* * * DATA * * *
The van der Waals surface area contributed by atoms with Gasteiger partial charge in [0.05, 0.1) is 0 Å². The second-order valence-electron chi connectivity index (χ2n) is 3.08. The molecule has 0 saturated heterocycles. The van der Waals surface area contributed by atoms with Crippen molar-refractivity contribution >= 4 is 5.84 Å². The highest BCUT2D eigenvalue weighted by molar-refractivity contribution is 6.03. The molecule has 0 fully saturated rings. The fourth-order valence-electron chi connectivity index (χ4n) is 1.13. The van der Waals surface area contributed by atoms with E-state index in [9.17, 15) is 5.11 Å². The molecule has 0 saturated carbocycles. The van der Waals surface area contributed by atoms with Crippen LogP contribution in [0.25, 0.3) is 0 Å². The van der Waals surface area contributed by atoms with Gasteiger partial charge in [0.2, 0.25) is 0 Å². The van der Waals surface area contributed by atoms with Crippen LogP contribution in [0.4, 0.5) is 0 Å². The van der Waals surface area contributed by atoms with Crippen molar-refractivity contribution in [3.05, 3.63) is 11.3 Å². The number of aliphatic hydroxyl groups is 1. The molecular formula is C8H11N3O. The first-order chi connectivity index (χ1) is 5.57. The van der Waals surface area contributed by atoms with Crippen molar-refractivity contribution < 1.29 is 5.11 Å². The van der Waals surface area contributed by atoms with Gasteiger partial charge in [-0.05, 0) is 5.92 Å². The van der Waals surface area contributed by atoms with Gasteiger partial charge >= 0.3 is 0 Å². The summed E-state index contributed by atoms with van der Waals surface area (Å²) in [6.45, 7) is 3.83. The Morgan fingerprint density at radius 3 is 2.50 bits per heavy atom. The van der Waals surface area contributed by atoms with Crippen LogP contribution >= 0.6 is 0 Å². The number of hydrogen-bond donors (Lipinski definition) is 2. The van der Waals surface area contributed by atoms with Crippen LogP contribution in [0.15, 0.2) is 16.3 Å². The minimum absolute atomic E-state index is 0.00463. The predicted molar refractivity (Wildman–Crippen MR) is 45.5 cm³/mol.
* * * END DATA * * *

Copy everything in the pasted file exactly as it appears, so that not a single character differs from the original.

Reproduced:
The van der Waals surface area contributed by atoms with Gasteiger partial charge in [0.05, 0.1) is 0 Å². The second-order valence-electron chi connectivity index (χ2n) is 3.08. The molecule has 0 saturated heterocycles. The van der Waals surface area contributed by atoms with Crippen molar-refractivity contribution >= 4 is 5.84 Å². The highest BCUT2D eigenvalue weighted by molar-refractivity contribution is 6.03. The molecule has 0 fully saturated rings. The fourth-order valence-electron chi connectivity index (χ4n) is 1.13. The van der Waals surface area contributed by atoms with E-state index in [9.17, 15) is 5.11 Å². The molecule has 0 saturated carbocycles. The van der Waals surface area contributed by atoms with Crippen LogP contribution in [0.25, 0.3) is 0 Å². The van der Waals surface area contributed by atoms with Gasteiger partial charge in [0.2, 0.25) is 0 Å². The van der Waals surface area contributed by atoms with Crippen LogP contribution in [0.4, 0.5) is 0 Å². The van der Waals surface area contributed by atoms with Crippen molar-refractivity contribution in [3.05, 3.63) is 11.3 Å². The number of aliphatic hydroxyl groups is 1. The molecular formula is C8H11N3O. The first-order chi connectivity index (χ1) is 5.57. The van der Waals surface area contributed by atoms with Crippen molar-refractivity contribution < 1.29 is 5.11 Å². The van der Waals surface area contributed by atoms with Gasteiger partial charge in [-0.05, 0) is 5.92 Å². The van der Waals surface area contributed by atoms with Gasteiger partial charge >= 0.3 is 0 Å². The summed E-state index contributed by atoms with van der Waals surface area (Å²) in [6.45, 7) is 3.83. The Morgan fingerprint density at radius 3 is 2.50 bits per heavy atom. The van der Waals surface area contributed by atoms with Crippen LogP contribution >= 0.6 is 0 Å². The number of hydrogen-bond donors (Lipinski definition) is 2. The van der Waals surface area contributed by atoms with Crippen LogP contribution in [0.15, 0.2) is 16.3 Å². The minimum absolute atomic E-state index is 0.00463. The predicted molar refractivity (Wildman–Crippen MR) is 45.5 cm³/mol.